On This Day in UB History: April 9 (Five Missionaries)

L-r: Lloyd and Eula Eby, Oneta Sewell, Erma Funk, Bernadine Hoffman.

L-r: Lloyd and Eula Eby, Oneta Sewell, Erma Funk, Bernadine Hoffman.

On April 9, 1944, five United Brethren missionaries met at the train station in Fort Wayne, Ind. All were headed to Africa in the midst of World War II. In Europe, American forces were battling through Italy–Anzio, Monte Casino–while allied bombers struck German assets throughout the continent. Russians had the German army in retreat across a wide front. US foces were advancing across the Pacific, island by bloody island, and the Japanese were being pushed out of Burma. D-Day was two months away…as was the arrival of these five travelers in Sierra Leone.

It was a low-point for our mission work in Sierra Leone. Dr. Leslie Huntley and nurse Emma Hyer had both left the country and were now in the US military, forcing the Gbangbaia dispensary to close. Only a couple missionaries remained. But now, reinforcements were on the way, including persons who could serve in every aspect of the mission–leadership, education, medicine.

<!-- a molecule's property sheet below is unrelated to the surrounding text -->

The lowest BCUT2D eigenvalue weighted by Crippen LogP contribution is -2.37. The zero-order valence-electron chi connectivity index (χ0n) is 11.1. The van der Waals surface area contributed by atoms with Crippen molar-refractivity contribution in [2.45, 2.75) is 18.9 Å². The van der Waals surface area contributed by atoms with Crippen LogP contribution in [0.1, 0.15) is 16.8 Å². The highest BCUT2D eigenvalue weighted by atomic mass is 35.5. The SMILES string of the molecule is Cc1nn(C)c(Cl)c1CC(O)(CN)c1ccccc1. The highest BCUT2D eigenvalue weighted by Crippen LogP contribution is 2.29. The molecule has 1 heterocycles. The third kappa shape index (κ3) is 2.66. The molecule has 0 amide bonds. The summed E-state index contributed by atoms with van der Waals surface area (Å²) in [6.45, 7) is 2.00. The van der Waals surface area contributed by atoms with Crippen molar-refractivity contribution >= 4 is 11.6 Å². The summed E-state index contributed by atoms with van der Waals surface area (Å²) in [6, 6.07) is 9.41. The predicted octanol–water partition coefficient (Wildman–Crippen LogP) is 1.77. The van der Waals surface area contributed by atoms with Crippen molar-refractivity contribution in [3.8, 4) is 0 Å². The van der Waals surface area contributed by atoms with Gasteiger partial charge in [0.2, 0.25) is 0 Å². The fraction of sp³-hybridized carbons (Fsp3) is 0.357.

Lloyd and Eula Eby were the only veterans, but had now been gone from Sierra Leone for 18 years. Joining them were three young women, all first-term missionaries who, nobody knew at the time, would spend many years in Sierra Leone. Erma Funk, an ordained minister and bishop’s daughter, would stay for three terms, mostly in Bonthe with the Minnie Mull school. Oneta Sewell, a nurse from Ohio, would give three terms at the Gbangbaia dispensary and Mattru Hospital. Bernadine Hoffman would spend an incredible 39 years in Sierra Leone.

The five missionaries traveled by train to Miami, and Pan American Airlines flew them the rest of the way. They left Miami on April 14. Three days later, after a bunch of stops—Cuba, Haiti, Puerto Rico, Trinidad, British Guyana (now Guyana), and Dutch Guiana (now Suriname)—they arrived in Belem, a city in northern Brazil. Their destination was Natal, located on the eastern tip of Brazil which jutted into the Atlantic Ocean. From there, they would fly to Africa.

Pan Am could only take three of the travelers on to Natal, so the three single women left on April 19 and arrived the next day; the Ebys joined them several days later.

We’ll resume their story on April 20, and tell about the six weeks they spent in Natal, and their fortuitous encounter with a young Naval officer named Lt. DeWitt Baker.

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